Today was a much needed snow day. I am a firm believer in the theory that snow days are little gifts from God sent specifically to teachers as his way of saying, "You know what, you've been working so hard, just take a moment and relax."
They are a beautiful, beautiful thing.
This snow day was a bit painful because although other areas in the region were getting snow, my house and my Ezra Jack Keats loving daughter was only getting rain. So although our snow day did not end up being a memorable Peter-puts-on-his-snowsuit type day, it was just what we needed anyway.
The day before my entire school was sent into the field for an aerial photograph. I've seen this done in other schools and I remember taking part in it in my middle school (a very, very long time ago) but I've been a part of it before. And I have to admit, I hope I'm not a part of it again.
For the kiddos in my program it was particularly painful. They like their routines, a lot and here we were totally blowing their routines out of the water. Grant it, it's a good opportunity to practice rolling with the flow, but practicing rolling with the flow tends to put a lot more stress on us as teachers. My kiddos just couldn't understand what was happening. Why, oh why were we outside in the field, not having recess and not lined up for a fire drill?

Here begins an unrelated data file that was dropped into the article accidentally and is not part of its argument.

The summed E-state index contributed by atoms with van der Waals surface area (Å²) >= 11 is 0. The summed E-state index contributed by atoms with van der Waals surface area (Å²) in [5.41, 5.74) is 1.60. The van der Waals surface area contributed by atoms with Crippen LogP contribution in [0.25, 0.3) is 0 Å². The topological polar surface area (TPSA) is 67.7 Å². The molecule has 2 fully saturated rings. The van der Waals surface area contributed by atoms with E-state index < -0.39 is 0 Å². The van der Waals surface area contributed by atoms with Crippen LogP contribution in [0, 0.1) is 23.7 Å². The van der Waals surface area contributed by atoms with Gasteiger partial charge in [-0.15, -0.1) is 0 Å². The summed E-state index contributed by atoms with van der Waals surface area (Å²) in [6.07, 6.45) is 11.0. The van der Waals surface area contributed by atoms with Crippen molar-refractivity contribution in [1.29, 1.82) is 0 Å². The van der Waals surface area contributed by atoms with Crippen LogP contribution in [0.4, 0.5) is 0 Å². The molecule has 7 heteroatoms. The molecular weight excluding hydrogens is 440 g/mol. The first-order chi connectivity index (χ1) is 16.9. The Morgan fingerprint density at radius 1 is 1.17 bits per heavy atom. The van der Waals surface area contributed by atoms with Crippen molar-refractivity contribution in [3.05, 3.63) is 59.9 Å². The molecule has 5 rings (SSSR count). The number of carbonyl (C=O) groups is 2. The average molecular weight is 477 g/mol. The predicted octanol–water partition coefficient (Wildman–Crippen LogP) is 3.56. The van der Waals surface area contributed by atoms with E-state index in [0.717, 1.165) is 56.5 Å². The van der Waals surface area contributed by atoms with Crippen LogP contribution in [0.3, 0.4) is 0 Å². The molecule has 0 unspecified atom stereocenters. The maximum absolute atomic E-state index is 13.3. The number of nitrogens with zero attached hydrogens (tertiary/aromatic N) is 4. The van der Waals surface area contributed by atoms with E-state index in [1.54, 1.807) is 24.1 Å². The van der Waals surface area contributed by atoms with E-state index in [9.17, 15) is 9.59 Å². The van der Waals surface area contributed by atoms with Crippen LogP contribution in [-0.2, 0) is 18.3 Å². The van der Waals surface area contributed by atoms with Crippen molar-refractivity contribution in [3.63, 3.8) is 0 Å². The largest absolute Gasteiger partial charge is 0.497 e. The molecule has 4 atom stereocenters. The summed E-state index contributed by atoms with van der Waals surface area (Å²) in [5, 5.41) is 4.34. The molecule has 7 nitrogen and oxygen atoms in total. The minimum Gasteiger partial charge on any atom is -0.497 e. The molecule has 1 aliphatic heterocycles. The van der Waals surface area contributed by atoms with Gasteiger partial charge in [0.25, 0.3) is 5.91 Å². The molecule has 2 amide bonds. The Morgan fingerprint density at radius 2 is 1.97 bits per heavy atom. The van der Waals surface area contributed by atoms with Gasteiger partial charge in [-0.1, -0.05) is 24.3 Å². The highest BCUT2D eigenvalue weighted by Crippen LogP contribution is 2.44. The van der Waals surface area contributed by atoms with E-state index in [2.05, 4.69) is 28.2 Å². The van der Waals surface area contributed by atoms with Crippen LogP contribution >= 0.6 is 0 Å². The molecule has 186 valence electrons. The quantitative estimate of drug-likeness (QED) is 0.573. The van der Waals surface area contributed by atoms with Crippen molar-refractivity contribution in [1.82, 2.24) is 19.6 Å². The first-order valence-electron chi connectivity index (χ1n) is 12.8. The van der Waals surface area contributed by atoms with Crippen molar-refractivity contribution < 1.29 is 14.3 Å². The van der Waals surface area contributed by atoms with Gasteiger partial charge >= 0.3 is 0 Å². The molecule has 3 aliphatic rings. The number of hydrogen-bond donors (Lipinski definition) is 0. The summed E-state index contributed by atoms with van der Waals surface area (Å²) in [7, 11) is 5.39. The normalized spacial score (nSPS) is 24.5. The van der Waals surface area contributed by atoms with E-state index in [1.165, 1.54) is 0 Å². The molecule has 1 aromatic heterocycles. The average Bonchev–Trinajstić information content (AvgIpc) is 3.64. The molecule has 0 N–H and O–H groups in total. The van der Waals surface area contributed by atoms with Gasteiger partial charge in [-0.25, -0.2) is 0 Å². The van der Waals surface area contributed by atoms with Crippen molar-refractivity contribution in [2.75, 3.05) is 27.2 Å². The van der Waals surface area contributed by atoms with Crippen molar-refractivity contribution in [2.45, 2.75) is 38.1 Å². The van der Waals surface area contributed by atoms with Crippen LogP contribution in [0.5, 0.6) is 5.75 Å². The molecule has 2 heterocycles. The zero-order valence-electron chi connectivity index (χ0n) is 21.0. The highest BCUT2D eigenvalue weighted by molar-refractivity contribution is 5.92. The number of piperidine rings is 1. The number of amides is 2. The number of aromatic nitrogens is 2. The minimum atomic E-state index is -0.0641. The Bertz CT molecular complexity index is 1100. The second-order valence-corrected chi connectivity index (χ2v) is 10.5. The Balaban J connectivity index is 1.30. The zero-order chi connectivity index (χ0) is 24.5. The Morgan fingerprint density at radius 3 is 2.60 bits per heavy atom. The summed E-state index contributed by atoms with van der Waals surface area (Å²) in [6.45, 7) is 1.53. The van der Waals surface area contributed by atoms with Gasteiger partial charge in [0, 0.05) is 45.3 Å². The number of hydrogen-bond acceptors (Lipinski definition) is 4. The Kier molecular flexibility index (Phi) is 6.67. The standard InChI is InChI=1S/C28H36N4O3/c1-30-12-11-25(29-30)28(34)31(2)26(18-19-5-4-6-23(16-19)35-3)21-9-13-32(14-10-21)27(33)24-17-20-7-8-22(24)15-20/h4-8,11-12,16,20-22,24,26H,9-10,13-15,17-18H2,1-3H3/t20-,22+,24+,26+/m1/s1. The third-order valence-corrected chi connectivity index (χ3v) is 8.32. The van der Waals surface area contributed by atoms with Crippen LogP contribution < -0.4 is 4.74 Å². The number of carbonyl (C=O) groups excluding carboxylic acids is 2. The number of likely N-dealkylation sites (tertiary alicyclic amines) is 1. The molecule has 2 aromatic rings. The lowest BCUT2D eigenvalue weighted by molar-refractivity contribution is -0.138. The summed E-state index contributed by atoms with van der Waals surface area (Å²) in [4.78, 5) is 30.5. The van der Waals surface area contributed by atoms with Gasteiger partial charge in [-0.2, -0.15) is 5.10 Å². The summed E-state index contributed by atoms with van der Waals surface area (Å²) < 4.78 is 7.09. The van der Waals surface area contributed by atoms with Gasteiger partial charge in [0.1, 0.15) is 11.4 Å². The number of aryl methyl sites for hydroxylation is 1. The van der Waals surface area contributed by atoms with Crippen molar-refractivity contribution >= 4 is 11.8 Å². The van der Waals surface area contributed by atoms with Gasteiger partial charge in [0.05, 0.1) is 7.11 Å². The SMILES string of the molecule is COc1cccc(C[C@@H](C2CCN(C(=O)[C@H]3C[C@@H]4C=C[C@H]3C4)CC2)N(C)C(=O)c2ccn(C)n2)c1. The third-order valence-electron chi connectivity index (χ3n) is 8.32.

After we'd been out for what felt like two hours (but was in fact more like 15 minutes) one of my girls started yelling, "no, no, No, No, NO!" and shaking her head to announce she was done. This is usually our sign to have her take a break before things get more stressful, but here we were, packed into a field with all the other students at our school, trying to smile when the photographer told us to smile.
While I was worried about what to do with my pre-meltdown friend another of my kiddos didn't want to waste time merely telling us he was upset. One moment he was standing beside me and the very next he was sprinting across the field, looking backwards to see if I was coming after him, and giggling with absolute glee. I can't say I blame him. It was a beautiful afternoon, we were outside and not doing math, and normally when we're outside it means playtime.Frankly, at that moment I wanted to run away from the mass of elementary school students myself.
Anyone who works with young children with disabilities knows that the cardinal sin in working with runners is that you do not chase them. The last thing you want is for them to think it is a game and have them run faster. Of course, anyone else would see a running child and immediately sprint after them.
Nothing beats those few moments of having a child run away from you while the entire school looks on. You have two choices. You can try to keep it together enough to not chase him so that you don't reward the behavior by playing the game. Or you can run after the child in hopes of ending the whole situation as fast as possible Walking as quickly as possible I prayed I didn't look ridiculously lazy and incompetent as I marched after my giggling, quite happy friend who was absolutely shocked and a bit taken aback when I (finally caught up to him and) explained that it wasn't time for running.
It was a long, long 20 minutes. And a well deserved snow day.